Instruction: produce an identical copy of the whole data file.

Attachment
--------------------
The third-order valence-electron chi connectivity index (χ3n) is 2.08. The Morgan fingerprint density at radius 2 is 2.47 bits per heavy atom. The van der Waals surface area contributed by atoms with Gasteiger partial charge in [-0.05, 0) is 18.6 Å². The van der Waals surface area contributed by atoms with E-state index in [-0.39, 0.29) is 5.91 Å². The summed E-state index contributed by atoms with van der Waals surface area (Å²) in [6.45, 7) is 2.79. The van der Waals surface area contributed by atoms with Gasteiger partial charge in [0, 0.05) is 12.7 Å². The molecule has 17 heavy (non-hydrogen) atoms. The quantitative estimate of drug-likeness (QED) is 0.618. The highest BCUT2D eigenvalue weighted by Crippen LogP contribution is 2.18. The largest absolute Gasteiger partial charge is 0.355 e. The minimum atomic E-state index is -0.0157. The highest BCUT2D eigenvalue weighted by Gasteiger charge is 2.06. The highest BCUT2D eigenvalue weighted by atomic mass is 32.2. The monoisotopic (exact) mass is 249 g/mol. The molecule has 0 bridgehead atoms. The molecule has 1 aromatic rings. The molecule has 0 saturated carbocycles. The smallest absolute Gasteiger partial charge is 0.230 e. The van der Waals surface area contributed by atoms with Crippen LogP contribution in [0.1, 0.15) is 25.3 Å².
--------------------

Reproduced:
The third-order valence-electron chi connectivity index (χ3n) is 2.08. The Morgan fingerprint density at radius 2 is 2.47 bits per heavy atom. The van der Waals surface area contributed by atoms with Gasteiger partial charge in [-0.05, 0) is 18.6 Å². The van der Waals surface area contributed by atoms with E-state index in [-0.39, 0.29) is 5.91 Å². The summed E-state index contributed by atoms with van der Waals surface area (Å²) in [6.45, 7) is 2.79. The van der Waals surface area contributed by atoms with Gasteiger partial charge in [0, 0.05) is 12.7 Å². The molecule has 17 heavy (non-hydrogen) atoms. The quantitative estimate of drug-likeness (QED) is 0.618. The highest BCUT2D eigenvalue weighted by Crippen LogP contribution is 2.18. The largest absolute Gasteiger partial charge is 0.355 e. The minimum atomic E-state index is -0.0157. The highest BCUT2D eigenvalue weighted by Gasteiger charge is 2.06. The highest BCUT2D eigenvalue weighted by atomic mass is 32.2. The monoisotopic (exact) mass is 249 g/mol. The molecule has 0 bridgehead atoms. The molecule has 1 aromatic rings. The molecule has 0 saturated carbocycles. The smallest absolute Gasteiger partial charge is 0.230 e. The van der Waals surface area contributed by atoms with Crippen LogP contribution in [0.1, 0.15) is 25.3 Å².